The Outbound Project and Mass Epidemic Hysteria
We recently caught up with Lucy Bishop, Artistic Director of The Outbound Project to talk about their new exciting project, M.E.H, coming to Greenwich Theatre 27 - 29 June.
Mass Epidemic Hysteria
A sixteenth century case of group hysteria – in which some individuals literally danced themselves to death in France – has been cited as the inspiration for a new show coming to Greenwich Theatre in June.
“We were having a company meeting and a few members had heard of the Tarantella dance, so-called because it was understood to incorporate the movements exhibited by people bitten by the Tarantula. Historically the dance was even used as treatment for the hysteria brought on by arachnid bites,” says artistic director Lucy Bishop.
“After some initial research we came across an account of the 1518 dancing plague of Strasbourg and were all instantly very excited for a couple of reasons. As a physical theatre company, the story already had huge scope for creating an exciting physical language – something which we try to create fresh for every show. At the same time, our research brought to our attention the disparity of social reactions to mass epidemic hysteria (M.E.H) based on gender.
“This was something that we all saw still existed in contemporary cases and with that the idea, themes and concept were conceived to take us into a full period of research and development.”
Lots of other M.E.H. cases were discovered during the company’s research. “Some will also feature in the show,” said Lucy. “For example, there was a convent of nuns who meowed like cats for weeks and a school in Tanzania where many schoolgirls laughed uncontrollably.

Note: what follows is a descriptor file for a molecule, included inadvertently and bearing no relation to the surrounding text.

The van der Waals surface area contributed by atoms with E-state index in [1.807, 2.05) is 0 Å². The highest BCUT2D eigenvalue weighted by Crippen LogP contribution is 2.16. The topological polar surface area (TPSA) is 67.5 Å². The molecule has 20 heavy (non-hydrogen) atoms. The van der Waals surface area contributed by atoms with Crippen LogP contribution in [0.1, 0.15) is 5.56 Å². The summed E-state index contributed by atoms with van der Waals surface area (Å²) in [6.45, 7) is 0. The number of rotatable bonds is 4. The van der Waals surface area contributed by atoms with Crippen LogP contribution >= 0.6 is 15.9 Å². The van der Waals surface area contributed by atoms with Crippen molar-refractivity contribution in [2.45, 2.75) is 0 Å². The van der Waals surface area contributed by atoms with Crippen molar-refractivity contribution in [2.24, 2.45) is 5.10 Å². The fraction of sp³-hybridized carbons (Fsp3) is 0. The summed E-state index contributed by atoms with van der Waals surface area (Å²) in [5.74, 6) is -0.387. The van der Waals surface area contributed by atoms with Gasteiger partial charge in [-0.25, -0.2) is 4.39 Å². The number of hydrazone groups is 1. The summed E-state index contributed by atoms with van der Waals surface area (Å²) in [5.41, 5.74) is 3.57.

“Whilst male soldiers were also reported to suffer from the same symptoms, with them it was less referred to as a case of M.E.H. The word hysteria is an incredibly gendered one - it literally came from a theory about wandering wombs, experienced when a woman was not having children or fulfilling her ‘womanly duties’.
“She would find her womb wandered around the body in search of a purpose resulting in all sorts of ‘strange behaviours’ such as novel reading, laziness and even political engagement. Can you imagine!”
Humour inevitably plays a big part in The Outbound Project’s approach. “I think we just really enjoy having a laugh in our rehearsal processes and a portion of that finds its way into the work,” said Lucy.
“Physical theatre can sometimes run the risk of being very moody and over serious. After our first show - The Mission - a mentor of ours, Ailin Connant of Theatre Temoin, sat us down and said ‘but you guys are a funny bunch - this is all very sombre’.
“When dealing with something like the treatment and marginalisation of women throughout history, there is a lot of seriousness but there’s also a lot that was frankly ridiculous.”
As well as receiving Arts Council funding, The Outbound Project also won the Les Enfants Terribles/Greenwich Theatre Partnership award two years ago which led to an ongoing relationship and period of support from the South London theatre. “Without it we would never have been able to make the work we have made so far. All the staff at the theatre are brilliant, and they have come to our rescue, supported our work and been there as mentors in more ways that we can mention.”
M.E.H plays at Greenwich Theatre from 27-29 June. Book your tickets here